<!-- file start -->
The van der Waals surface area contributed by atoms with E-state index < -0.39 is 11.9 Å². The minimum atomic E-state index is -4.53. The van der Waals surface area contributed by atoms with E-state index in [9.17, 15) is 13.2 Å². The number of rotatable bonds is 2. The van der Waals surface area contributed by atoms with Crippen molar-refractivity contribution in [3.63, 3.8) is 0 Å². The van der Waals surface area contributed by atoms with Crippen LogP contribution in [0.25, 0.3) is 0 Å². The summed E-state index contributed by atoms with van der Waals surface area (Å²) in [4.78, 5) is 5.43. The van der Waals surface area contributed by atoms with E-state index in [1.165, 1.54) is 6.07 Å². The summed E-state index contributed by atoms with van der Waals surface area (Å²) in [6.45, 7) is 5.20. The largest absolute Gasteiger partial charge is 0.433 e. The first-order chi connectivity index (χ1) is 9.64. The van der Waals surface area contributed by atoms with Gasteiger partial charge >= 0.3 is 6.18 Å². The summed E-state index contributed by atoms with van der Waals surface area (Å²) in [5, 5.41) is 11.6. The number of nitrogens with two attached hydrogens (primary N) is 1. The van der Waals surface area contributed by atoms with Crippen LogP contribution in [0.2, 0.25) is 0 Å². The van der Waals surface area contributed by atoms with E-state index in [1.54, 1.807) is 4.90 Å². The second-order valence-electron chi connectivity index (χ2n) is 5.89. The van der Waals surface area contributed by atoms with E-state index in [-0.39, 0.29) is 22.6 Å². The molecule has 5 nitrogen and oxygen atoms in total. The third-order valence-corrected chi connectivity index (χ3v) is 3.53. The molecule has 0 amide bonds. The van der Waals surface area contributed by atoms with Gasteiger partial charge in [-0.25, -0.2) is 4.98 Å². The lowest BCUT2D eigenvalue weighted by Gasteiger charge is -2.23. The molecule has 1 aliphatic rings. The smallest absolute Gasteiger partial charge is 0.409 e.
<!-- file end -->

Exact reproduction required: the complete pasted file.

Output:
The van der Waals surface area contributed by atoms with E-state index < -0.39 is 11.9 Å². The minimum atomic E-state index is -4.53. The van der Waals surface area contributed by atoms with E-state index in [9.17, 15) is 13.2 Å². The number of rotatable bonds is 2. The van der Waals surface area contributed by atoms with Crippen molar-refractivity contribution in [3.63, 3.8) is 0 Å². The van der Waals surface area contributed by atoms with Crippen LogP contribution in [0.25, 0.3) is 0 Å². The summed E-state index contributed by atoms with van der Waals surface area (Å²) in [4.78, 5) is 5.43. The van der Waals surface area contributed by atoms with E-state index in [1.165, 1.54) is 6.07 Å². The summed E-state index contributed by atoms with van der Waals surface area (Å²) in [6.45, 7) is 5.20. The largest absolute Gasteiger partial charge is 0.433 e. The first-order chi connectivity index (χ1) is 9.64. The van der Waals surface area contributed by atoms with Gasteiger partial charge >= 0.3 is 6.18 Å². The summed E-state index contributed by atoms with van der Waals surface area (Å²) in [5, 5.41) is 11.6. The number of nitrogens with two attached hydrogens (primary N) is 1. The van der Waals surface area contributed by atoms with Crippen LogP contribution in [0.2, 0.25) is 0 Å². The van der Waals surface area contributed by atoms with E-state index in [1.54, 1.807) is 4.90 Å². The second-order valence-electron chi connectivity index (χ2n) is 5.89. The van der Waals surface area contributed by atoms with E-state index in [-0.39, 0.29) is 22.6 Å². The molecule has 5 nitrogen and oxygen atoms in total. The third-order valence-corrected chi connectivity index (χ3v) is 3.53. The molecule has 0 amide bonds. The van der Waals surface area contributed by atoms with Gasteiger partial charge in [-0.25, -0.2) is 4.98 Å². The lowest BCUT2D eigenvalue weighted by Gasteiger charge is -2.23. The molecule has 1 aliphatic rings. The smallest absolute Gasteiger partial charge is 0.409 e.